In a recent decision, the Eleventh Circuit affirmed the Middle District of Alabama’s dismissal of a consumer’s claim under § 1692g of the Fair Debt Collection Practices Act because he failed to state a plausible claim for relief.

Among other things, § 1692 of the FDCPA requires a debt collector to “send the consumer a written notice containing” certain information, including “the name of the creditor to whom the debt is owed.” In this case, the consumer claimed that Medical Data Systems violated this provision when it mailed him a debt collection letter that failed to “effectively convey” the name of his creditor, Medical Center Enterprise. The consumer’s claim arose out of medical services he received from Medical Center Enterprise in 2015.

In analyzing the consumer’s claims, the Eleventh Circuit noted that the collection letter identified Medical Data Systems as doing business with Medical Revenue Service, “a collection agency.” The letter further stated that Medical Revenue Service was tasked with collecting the “account(s) listed below,” and listed Medical Center Enterprise next to a service date, patient name, and outstanding balance. The consumer argued that this notice was insufficient because it failed to expressly state that Medical Center Enterprise was his “creditor.”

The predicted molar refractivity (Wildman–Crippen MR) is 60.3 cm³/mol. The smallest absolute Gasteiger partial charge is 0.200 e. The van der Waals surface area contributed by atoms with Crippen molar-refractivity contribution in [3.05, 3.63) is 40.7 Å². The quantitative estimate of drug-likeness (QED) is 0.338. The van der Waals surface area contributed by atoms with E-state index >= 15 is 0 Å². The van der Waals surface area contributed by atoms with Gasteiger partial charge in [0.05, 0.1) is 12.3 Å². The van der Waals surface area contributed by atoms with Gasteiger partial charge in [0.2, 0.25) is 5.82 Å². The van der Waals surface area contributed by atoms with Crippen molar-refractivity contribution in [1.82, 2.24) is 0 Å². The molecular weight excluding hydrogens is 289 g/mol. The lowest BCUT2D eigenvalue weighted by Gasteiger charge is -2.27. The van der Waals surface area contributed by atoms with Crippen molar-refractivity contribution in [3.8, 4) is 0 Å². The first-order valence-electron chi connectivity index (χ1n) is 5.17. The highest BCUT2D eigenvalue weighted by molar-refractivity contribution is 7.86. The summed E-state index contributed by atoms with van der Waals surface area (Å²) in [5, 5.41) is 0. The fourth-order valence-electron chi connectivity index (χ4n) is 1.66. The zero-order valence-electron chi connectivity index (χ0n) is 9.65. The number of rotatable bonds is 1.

The Eleventh Circuit disagreed with the consumer and held that he had failed to state a plausible claim for relief because he was challenging only the “effectiveness of the debt collection letter, not the accuracy of it.” In doing so, the Court noted that although the Eleventh Circuit has not decided whether courts should apply the “least sophisticated consumer” standard to claims under § 1692g, the consumer’s claim in this case was insufficient to survive even this standard. In particular, the Court stated that “[a] consumer who had been a patient at a hospital would surely understand the hospital to be the creditor when its name was listed next to the amount of the debt,” even without the use of the term “creditor.”

The case is Lait v. Medical Data Systems, Inc., No. 18-12255 (11th Cir. Nov. 9, 2018).